A cigar have to be expensive to be enjoyable. My immediate response to that question is no. Many of the less expensive cigars I’ve smoked over the years have proved to be extremely enjoyable. On the other hand, some of the more expensive cigars I’ve had the pleasure of smoking did not disappoint my palate. I feel that they were worth the extra money that I spent on them. It’s all about balance. You can spend less money on cigars or you can spend more.
Personally for me. 75% of the cigars I smoke are somewhere in the mid-range ($5.00 to $8.00 a stick). This is another one of those situations where there is no right or wrong. Everybody is different, with different incomes, and with different ways of attaching values and worth to a particular item they purchase either for necessity or pleasure. Just like anything else we purchase there’s a wide range of pricing, whether it be cigars, cars, spirits, food, etc. You can choose to go to McDonalds, you can choose to go to Outback or you can choose to go to Ruth Chris‘s. But the bottom line falls with you. You have to make the decision on how little or how much you can afford and are willing to spend. Then you have to be the judge and evaluate your purchase…was it worth it to you?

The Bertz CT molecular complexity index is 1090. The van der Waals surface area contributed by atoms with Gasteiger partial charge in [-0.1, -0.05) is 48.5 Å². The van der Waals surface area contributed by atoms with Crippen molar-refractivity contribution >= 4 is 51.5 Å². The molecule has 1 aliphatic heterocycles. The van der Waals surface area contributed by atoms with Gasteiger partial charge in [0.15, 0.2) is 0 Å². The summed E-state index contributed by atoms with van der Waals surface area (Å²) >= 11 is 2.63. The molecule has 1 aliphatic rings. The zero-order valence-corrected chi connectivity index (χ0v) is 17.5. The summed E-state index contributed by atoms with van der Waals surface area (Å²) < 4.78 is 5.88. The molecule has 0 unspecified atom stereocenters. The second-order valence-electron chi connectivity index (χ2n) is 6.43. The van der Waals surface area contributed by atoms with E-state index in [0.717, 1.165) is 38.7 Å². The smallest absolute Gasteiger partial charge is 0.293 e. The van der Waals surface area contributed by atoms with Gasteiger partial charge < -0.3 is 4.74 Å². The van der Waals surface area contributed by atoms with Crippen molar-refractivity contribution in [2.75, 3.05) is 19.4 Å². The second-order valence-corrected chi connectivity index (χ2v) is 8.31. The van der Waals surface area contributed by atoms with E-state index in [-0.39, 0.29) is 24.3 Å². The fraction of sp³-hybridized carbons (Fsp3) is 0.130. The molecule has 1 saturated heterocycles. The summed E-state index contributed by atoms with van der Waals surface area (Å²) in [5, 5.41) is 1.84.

Hopefully the above information on selecting a cigar will give you some guidelines to use for your cigar purchases. Please remember that there is no right or wrong way to select a cigar and that you don’t have to fly solo on this mission. Whether you know a little or know a lot, take the time to rely on your local tobacconist to help answer any questions you might have or help guide you in your quest and journey for the perfect cigar.